Saturday, November 12, 2005

A City of Champions

Baseball fans from the south side waited eighty-eight years for the White Sox to win the World Series. I waited two days.


Of course I wasn’t a White Sox fan, but I rooted for them. It was one more excuse to go out for drinks on a Wednesday night. Even though it ended well, my night didn’t begin well. I figured the Sox were playing for the title so I should head to the south side. The White Sox play on 35th Street, the south side. The Cubs play on the north side. I didn’t know the subway system too well at the time and took it down to 63rd Street because I was trying to get to Hyde Park and drink around there. I got off the subway and walked to a gas station and realized if I went anywhere I may not come back alive. It was dark and I was the only white person in sight. A black man at the gas station pulled his car up to one of the pumps and approached me, “Could you spare me some change for gas? I’ll give you a ride wherever you want.” I told him I was sorry and that I couldn’t help him. Then I said, Go Sox as he walked away. He turned around and said, Go Sox, we’re going to sweep ‘em tonight! I walked back to the subway and headed back to my neighborhood. Police had blocked off the section of bars on Division Street in anticipation of a Sox win. I went into Butch McGuire’s, a locals bar with lots of decorations and a good-sized model train that ran on the tracks that were attached by small poles to the ceiling. It is usually busy, and that night obviously was no exception. I had some drinks and began talking with a few guys who said they were from St. Louis and were Cardinals fans. One of them had a Sox hat. He said he had to by default because he didn’t want to get beat up. I guess I was doing the same thing, only I didn’t have any Sox apparel on.


In the top of the ninth inning, with the Sox one out away, a die-hard Sox fan at the end of the bar began a chant, “One More Out! One More Out!” Everyone was chanting along. Then he chanted, “One More Strike! One More Strike!” Then everyone clapped and cheered and started high-fiving one another. I joined in. It just felt right. I saw the guy who had been leading the chant with his hand on his forehead. His wife and brother were hugging him as he cried.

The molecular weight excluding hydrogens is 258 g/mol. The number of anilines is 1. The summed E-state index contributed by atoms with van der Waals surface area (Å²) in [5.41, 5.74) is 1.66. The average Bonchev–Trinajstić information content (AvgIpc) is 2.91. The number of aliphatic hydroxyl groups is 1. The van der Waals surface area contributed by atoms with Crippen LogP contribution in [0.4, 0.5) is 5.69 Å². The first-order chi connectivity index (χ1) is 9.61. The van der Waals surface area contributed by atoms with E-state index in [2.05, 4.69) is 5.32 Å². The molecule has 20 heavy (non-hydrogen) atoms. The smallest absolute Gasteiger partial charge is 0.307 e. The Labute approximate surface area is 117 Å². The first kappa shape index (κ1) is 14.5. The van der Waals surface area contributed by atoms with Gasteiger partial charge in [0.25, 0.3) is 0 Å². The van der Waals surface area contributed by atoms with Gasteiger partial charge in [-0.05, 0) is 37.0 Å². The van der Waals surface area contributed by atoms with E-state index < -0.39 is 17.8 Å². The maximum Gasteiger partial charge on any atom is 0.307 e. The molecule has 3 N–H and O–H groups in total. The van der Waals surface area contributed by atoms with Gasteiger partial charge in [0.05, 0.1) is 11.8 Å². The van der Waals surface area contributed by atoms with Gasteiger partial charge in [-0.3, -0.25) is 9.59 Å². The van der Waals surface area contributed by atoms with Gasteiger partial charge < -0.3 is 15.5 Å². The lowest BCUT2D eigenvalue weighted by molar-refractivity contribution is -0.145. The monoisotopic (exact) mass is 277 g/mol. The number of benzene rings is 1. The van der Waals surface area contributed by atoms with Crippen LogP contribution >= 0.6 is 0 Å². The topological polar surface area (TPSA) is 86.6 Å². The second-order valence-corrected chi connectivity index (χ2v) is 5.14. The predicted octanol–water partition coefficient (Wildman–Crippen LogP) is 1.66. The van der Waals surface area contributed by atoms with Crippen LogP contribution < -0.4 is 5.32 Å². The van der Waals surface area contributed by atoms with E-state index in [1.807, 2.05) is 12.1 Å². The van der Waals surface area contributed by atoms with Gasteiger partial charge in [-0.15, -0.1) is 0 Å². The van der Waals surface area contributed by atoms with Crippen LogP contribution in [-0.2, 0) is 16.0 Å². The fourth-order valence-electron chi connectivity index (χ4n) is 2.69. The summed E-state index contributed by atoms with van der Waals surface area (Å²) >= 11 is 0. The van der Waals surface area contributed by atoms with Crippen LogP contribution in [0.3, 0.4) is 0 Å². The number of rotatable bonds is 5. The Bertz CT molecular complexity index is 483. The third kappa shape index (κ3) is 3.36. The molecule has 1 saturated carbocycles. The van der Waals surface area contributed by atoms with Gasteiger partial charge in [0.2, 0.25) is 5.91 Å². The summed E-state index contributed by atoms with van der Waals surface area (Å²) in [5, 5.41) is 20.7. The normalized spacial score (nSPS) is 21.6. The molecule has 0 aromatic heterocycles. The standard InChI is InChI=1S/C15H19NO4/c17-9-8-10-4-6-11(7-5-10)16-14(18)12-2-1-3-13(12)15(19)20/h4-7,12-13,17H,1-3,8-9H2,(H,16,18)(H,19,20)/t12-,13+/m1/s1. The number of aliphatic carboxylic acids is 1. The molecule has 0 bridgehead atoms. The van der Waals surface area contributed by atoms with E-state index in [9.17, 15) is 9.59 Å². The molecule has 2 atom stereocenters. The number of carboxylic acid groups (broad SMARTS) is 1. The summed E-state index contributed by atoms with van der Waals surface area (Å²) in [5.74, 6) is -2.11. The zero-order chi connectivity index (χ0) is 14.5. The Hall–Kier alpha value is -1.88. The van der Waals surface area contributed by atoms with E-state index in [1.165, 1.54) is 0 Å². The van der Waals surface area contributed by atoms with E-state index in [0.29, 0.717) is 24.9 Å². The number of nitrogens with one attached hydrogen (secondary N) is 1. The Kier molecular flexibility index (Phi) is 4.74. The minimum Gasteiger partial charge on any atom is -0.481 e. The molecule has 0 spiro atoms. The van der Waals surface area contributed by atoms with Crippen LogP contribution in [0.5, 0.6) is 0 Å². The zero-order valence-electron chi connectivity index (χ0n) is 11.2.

I went back to my apartment to get my camera. It had begun to rain and fans were jumping around in the street and celebrating. The cops didn’t look too amused. In the elevator I met a man with a Sox cap and jersey. He said he’s lived all thirty-six years of his life in Chicago and that “I’ve been waiting my entire life for this.” And he added, “It hasn’t sunk in yet. I’m sure it will when I get outside and see other Sox fans in the street.”

I took photos and video of the celebration. When I returned to my room at midnight I decided it was pointless to get to sleep with all the beeping. Even on the 14th floor. There was bumper-to-bumper traffic everywhere I looked with cars beeping to the beat of “Let’s Go Sox!” The sound was deafening at times. Three guys in their early twenties had white T-Shirts that said “Go South Side” in black letters on the back. They had taken off their jackets to show off their shirts even though they were getting soaked from the cold rain. They were all too happy to worry about it. They went up to each car as it passed and either pointed their fingers and said “Go Sox” or something like that, or they gave high-fives and shook hands of the moving passengers. One cop kept pushing them back when they’d approach a moving car. They weren’t deterred. On the other side of the street I saw a young man with a broom and he swept the sidewalk over and over again, doing a dance as he swept. Then he’d raise the broom in the air and cheer out something. It was hard to hear with so many horns beeping.

I drank well the rest of the night at a bar near Butch’s. It wasn’t hard talking to and meeting people. Everyone seemed in a good mood, especially with the amount of beer and mixed drinks served.

When I visited the city in May I saw many people wearing Cubs hats and hardly anyone with Sox hats. After the World Series, it was the complete opposite. It was as if the entire city had converted. Well, not the entire city. I told Kenny, who is a Cubs fan, about my observation. “Man, fuck the Sox,” he said. “Yeah, that’s one thing about this city, people are a bit fair weather fans with baseball and the Bulls. But the Bears are different. People will always root for the Bears no matter what.” We had been to a Bulls home-opener and they were down by twenty-five points in the third quarter. You could hear almost hear a pin drop in the United Center. Fans were hunched over and seemed bored. Then the Bulls came back and tied the game in regulation and won in overtime. The place went crazy as I heard a middle-aged man behind me yelling everyone exited, “Undefeated! First place! We’re in first place!” Everyone likes a champion and Chicago is no different in that regard. Sox apparel could be seen in the darndest places. There were large Sox hats on the heads of the lion statues outside the Chicago Institute of Art as well as on the head of a giant Picasso sculpture in downtown. It didn’t look right.